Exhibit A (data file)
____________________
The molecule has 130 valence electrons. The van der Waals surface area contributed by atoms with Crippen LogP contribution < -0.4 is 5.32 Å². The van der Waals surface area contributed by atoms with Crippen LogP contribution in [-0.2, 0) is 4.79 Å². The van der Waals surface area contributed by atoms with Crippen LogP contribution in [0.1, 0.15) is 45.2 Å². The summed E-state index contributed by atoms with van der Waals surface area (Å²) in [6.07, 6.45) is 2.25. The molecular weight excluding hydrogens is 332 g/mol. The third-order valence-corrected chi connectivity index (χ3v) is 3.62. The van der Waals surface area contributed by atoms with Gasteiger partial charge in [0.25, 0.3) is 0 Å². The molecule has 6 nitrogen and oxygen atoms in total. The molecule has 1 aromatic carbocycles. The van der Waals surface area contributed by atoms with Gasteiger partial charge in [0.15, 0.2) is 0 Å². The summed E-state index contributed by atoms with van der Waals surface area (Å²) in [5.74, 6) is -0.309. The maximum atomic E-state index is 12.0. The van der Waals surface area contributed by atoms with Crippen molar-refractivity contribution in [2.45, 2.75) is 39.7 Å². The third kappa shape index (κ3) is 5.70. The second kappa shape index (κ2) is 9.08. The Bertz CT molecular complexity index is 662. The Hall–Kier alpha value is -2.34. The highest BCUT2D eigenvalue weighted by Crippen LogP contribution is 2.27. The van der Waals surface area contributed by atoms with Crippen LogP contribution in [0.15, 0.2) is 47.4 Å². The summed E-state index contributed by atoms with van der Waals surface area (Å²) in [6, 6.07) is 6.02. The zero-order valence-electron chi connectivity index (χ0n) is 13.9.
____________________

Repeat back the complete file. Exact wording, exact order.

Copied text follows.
The molecule has 130 valence electrons. The van der Waals surface area contributed by atoms with Crippen LogP contribution < -0.4 is 5.32 Å². The van der Waals surface area contributed by atoms with Crippen LogP contribution in [-0.2, 0) is 4.79 Å². The van der Waals surface area contributed by atoms with Crippen LogP contribution in [0.1, 0.15) is 45.2 Å². The summed E-state index contributed by atoms with van der Waals surface area (Å²) in [6.07, 6.45) is 2.25. The molecular weight excluding hydrogens is 332 g/mol. The third-order valence-corrected chi connectivity index (χ3v) is 3.62. The van der Waals surface area contributed by atoms with Gasteiger partial charge in [0.25, 0.3) is 0 Å². The molecule has 6 nitrogen and oxygen atoms in total. The molecule has 1 aromatic carbocycles. The van der Waals surface area contributed by atoms with Gasteiger partial charge in [0.15, 0.2) is 0 Å². The summed E-state index contributed by atoms with van der Waals surface area (Å²) in [5.74, 6) is -0.309. The maximum atomic E-state index is 12.0. The van der Waals surface area contributed by atoms with Crippen molar-refractivity contribution in [2.45, 2.75) is 39.7 Å². The third kappa shape index (κ3) is 5.70. The second kappa shape index (κ2) is 9.08. The Bertz CT molecular complexity index is 662. The Hall–Kier alpha value is -2.34. The highest BCUT2D eigenvalue weighted by Crippen LogP contribution is 2.27. The van der Waals surface area contributed by atoms with Crippen LogP contribution in [0.15, 0.2) is 47.4 Å². The summed E-state index contributed by atoms with van der Waals surface area (Å²) in [6, 6.07) is 6.02. The zero-order valence-electron chi connectivity index (χ0n) is 13.9.